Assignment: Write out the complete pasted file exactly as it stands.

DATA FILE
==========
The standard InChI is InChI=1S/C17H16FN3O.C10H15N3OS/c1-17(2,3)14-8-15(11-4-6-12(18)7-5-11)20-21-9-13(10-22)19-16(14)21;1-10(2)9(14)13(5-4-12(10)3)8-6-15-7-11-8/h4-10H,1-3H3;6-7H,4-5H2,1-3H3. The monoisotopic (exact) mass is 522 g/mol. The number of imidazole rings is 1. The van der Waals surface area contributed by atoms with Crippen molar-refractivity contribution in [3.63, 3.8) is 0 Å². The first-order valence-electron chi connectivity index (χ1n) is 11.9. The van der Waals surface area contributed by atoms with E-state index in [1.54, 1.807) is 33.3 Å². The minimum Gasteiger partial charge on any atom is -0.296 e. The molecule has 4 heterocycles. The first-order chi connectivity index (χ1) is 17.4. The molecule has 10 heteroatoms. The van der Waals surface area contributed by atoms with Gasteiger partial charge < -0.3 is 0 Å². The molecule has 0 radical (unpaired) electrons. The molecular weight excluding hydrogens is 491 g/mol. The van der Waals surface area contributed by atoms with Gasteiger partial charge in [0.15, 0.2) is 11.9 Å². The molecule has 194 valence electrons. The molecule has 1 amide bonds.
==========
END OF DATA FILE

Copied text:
The standard InChI is InChI=1S/C17H16FN3O.C10H15N3OS/c1-17(2,3)14-8-15(11-4-6-12(18)7-5-11)20-21-9-13(10-22)19-16(14)21;1-10(2)9(14)13(5-4-12(10)3)8-6-15-7-11-8/h4-10H,1-3H3;6-7H,4-5H2,1-3H3. The monoisotopic (exact) mass is 522 g/mol. The number of imidazole rings is 1. The van der Waals surface area contributed by atoms with Crippen molar-refractivity contribution in [3.63, 3.8) is 0 Å². The first-order valence-electron chi connectivity index (χ1n) is 11.9. The van der Waals surface area contributed by atoms with E-state index in [1.54, 1.807) is 33.3 Å². The minimum Gasteiger partial charge on any atom is -0.296 e. The molecule has 4 heterocycles. The first-order chi connectivity index (χ1) is 17.4. The molecule has 10 heteroatoms. The van der Waals surface area contributed by atoms with Gasteiger partial charge < -0.3 is 0 Å². The molecule has 0 radical (unpaired) electrons. The molecular weight excluding hydrogens is 491 g/mol. The van der Waals surface area contributed by atoms with Gasteiger partial charge in [0.15, 0.2) is 11.9 Å². The molecule has 194 valence electrons. The molecule has 1 amide bonds.